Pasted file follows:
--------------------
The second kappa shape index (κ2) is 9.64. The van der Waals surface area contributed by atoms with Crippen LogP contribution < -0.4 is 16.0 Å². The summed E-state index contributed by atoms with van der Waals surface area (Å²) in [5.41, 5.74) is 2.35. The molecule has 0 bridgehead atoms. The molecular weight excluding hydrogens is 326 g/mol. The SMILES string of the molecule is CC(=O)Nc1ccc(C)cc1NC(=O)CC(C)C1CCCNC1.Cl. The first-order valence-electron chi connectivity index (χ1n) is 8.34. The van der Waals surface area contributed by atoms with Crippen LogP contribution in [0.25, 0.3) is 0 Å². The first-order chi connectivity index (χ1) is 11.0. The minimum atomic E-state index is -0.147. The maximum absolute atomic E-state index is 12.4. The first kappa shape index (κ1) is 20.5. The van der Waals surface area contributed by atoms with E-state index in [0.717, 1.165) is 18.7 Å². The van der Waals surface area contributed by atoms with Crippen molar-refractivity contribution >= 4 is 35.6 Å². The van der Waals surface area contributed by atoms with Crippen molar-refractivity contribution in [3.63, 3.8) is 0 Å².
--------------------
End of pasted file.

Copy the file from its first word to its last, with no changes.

The second kappa shape index (κ2) is 9.64. The van der Waals surface area contributed by atoms with Crippen LogP contribution < -0.4 is 16.0 Å². The summed E-state index contributed by atoms with van der Waals surface area (Å²) in [5.41, 5.74) is 2.35. The molecule has 0 bridgehead atoms. The molecular weight excluding hydrogens is 326 g/mol. The SMILES string of the molecule is CC(=O)Nc1ccc(C)cc1NC(=O)CC(C)C1CCCNC1.Cl. The first-order valence-electron chi connectivity index (χ1n) is 8.34. The van der Waals surface area contributed by atoms with Crippen LogP contribution in [0.25, 0.3) is 0 Å². The first-order chi connectivity index (χ1) is 11.0. The minimum atomic E-state index is -0.147. The maximum absolute atomic E-state index is 12.4. The first kappa shape index (κ1) is 20.5. The van der Waals surface area contributed by atoms with E-state index in [0.717, 1.165) is 18.7 Å². The van der Waals surface area contributed by atoms with Crippen molar-refractivity contribution >= 4 is 35.6 Å². The van der Waals surface area contributed by atoms with Crippen molar-refractivity contribution in [3.63, 3.8) is 0 Å².